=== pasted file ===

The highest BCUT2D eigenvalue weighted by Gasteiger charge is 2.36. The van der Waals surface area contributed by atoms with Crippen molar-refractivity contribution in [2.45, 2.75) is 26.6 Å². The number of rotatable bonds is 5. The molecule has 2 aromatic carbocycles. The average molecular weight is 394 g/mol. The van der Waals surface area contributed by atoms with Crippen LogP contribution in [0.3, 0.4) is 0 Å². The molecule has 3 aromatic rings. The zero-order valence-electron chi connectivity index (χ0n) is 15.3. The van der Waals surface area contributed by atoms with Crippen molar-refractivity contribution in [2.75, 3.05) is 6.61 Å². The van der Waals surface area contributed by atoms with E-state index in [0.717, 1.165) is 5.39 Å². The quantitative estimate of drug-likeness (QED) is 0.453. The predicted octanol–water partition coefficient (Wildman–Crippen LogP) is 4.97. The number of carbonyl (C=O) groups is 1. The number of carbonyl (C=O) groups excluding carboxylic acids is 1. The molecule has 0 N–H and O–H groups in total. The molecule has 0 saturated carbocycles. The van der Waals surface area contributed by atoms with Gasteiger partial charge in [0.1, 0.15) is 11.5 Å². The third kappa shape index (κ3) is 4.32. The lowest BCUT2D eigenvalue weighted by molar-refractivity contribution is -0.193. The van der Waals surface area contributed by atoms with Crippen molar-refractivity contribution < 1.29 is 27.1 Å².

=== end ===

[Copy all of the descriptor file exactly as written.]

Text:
The highest BCUT2D eigenvalue weighted by Gasteiger charge is 2.36. The van der Waals surface area contributed by atoms with Crippen molar-refractivity contribution in [2.45, 2.75) is 26.6 Å². The number of rotatable bonds is 5. The molecule has 2 aromatic carbocycles. The average molecular weight is 394 g/mol. The van der Waals surface area contributed by atoms with Crippen LogP contribution in [0.3, 0.4) is 0 Å². The molecule has 3 aromatic rings. The zero-order valence-electron chi connectivity index (χ0n) is 15.3. The van der Waals surface area contributed by atoms with Crippen molar-refractivity contribution in [2.75, 3.05) is 6.61 Å². The van der Waals surface area contributed by atoms with E-state index in [0.717, 1.165) is 5.39 Å². The quantitative estimate of drug-likeness (QED) is 0.453. The predicted octanol–water partition coefficient (Wildman–Crippen LogP) is 4.97. The number of carbonyl (C=O) groups is 1. The number of carbonyl (C=O) groups excluding carboxylic acids is 1. The molecule has 0 N–H and O–H groups in total. The molecule has 0 saturated carbocycles. The van der Waals surface area contributed by atoms with Gasteiger partial charge in [0.1, 0.15) is 11.5 Å². The third kappa shape index (κ3) is 4.32. The lowest BCUT2D eigenvalue weighted by molar-refractivity contribution is -0.193. The van der Waals surface area contributed by atoms with Crippen molar-refractivity contribution < 1.29 is 27.1 Å².